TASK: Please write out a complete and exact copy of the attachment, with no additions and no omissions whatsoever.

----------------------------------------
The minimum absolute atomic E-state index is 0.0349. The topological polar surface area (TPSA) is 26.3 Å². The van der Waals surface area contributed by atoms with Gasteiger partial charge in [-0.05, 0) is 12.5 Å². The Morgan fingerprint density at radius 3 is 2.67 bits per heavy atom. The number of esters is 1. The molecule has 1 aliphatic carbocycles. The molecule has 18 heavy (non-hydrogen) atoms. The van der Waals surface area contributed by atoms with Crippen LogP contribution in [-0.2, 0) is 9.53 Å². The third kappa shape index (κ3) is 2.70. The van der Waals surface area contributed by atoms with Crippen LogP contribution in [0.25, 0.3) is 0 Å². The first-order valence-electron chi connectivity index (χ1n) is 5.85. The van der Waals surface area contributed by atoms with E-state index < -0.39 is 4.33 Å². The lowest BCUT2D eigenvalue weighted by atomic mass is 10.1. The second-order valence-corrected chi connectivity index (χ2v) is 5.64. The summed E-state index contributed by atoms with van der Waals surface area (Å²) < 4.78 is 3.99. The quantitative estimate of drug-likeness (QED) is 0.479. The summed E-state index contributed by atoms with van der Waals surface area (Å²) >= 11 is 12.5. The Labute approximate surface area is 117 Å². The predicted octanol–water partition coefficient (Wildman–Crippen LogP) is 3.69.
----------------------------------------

The minimum absolute atomic E-state index is 0.0349. The topological polar surface area (TPSA) is 26.3 Å². The van der Waals surface area contributed by atoms with Gasteiger partial charge in [-0.05, 0) is 12.5 Å². The Morgan fingerprint density at radius 3 is 2.67 bits per heavy atom. The number of esters is 1. The molecule has 1 aliphatic carbocycles. The molecule has 18 heavy (non-hydrogen) atoms. The van der Waals surface area contributed by atoms with Crippen LogP contribution in [-0.2, 0) is 9.53 Å². The third kappa shape index (κ3) is 2.70. The van der Waals surface area contributed by atoms with Crippen LogP contribution in [0.25, 0.3) is 0 Å². The first-order valence-electron chi connectivity index (χ1n) is 5.85. The van der Waals surface area contributed by atoms with E-state index < -0.39 is 4.33 Å². The lowest BCUT2D eigenvalue weighted by atomic mass is 10.1. The second-order valence-corrected chi connectivity index (χ2v) is 5.64. The summed E-state index contributed by atoms with van der Waals surface area (Å²) < 4.78 is 3.99. The quantitative estimate of drug-likeness (QED) is 0.479. The summed E-state index contributed by atoms with van der Waals surface area (Å²) >= 11 is 12.5. The Labute approximate surface area is 117 Å². The predicted octanol–water partition coefficient (Wildman–Crippen LogP) is 3.69.